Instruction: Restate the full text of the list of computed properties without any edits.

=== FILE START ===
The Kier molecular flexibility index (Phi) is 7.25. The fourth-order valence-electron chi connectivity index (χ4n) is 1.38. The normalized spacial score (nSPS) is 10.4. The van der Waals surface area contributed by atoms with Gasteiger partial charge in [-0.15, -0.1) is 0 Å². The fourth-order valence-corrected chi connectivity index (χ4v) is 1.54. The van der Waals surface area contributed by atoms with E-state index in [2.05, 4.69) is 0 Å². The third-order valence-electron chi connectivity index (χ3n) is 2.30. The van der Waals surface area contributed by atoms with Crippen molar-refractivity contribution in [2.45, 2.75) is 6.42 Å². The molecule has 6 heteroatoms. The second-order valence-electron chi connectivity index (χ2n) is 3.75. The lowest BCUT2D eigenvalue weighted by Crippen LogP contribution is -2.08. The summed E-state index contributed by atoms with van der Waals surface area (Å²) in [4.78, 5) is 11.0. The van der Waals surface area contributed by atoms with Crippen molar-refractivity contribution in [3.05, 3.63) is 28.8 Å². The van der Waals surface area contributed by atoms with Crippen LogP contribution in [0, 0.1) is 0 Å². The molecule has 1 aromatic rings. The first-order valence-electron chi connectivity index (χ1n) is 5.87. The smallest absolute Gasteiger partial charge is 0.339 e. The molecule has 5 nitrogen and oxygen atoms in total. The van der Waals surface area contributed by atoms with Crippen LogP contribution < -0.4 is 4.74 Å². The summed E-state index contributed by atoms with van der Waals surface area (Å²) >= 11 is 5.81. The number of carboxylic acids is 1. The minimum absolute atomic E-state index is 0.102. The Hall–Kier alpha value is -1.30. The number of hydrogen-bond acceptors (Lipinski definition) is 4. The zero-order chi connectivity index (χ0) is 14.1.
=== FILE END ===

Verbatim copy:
The Kier molecular flexibility index (Phi) is 7.25. The fourth-order valence-electron chi connectivity index (χ4n) is 1.38. The normalized spacial score (nSPS) is 10.4. The van der Waals surface area contributed by atoms with Gasteiger partial charge in [-0.15, -0.1) is 0 Å². The fourth-order valence-corrected chi connectivity index (χ4v) is 1.54. The van der Waals surface area contributed by atoms with E-state index in [2.05, 4.69) is 0 Å². The third-order valence-electron chi connectivity index (χ3n) is 2.30. The van der Waals surface area contributed by atoms with Crippen molar-refractivity contribution in [2.45, 2.75) is 6.42 Å². The molecule has 6 heteroatoms. The second-order valence-electron chi connectivity index (χ2n) is 3.75. The lowest BCUT2D eigenvalue weighted by Crippen LogP contribution is -2.08. The summed E-state index contributed by atoms with van der Waals surface area (Å²) in [4.78, 5) is 11.0. The van der Waals surface area contributed by atoms with Crippen molar-refractivity contribution in [3.05, 3.63) is 28.8 Å². The van der Waals surface area contributed by atoms with Crippen LogP contribution in [0, 0.1) is 0 Å². The molecule has 1 aromatic rings. The first-order valence-electron chi connectivity index (χ1n) is 5.87. The smallest absolute Gasteiger partial charge is 0.339 e. The molecule has 5 nitrogen and oxygen atoms in total. The van der Waals surface area contributed by atoms with Crippen LogP contribution < -0.4 is 4.74 Å². The summed E-state index contributed by atoms with van der Waals surface area (Å²) >= 11 is 5.81. The number of carboxylic acids is 1. The minimum absolute atomic E-state index is 0.102. The Hall–Kier alpha value is -1.30. The number of hydrogen-bond acceptors (Lipinski definition) is 4. The zero-order chi connectivity index (χ0) is 14.1.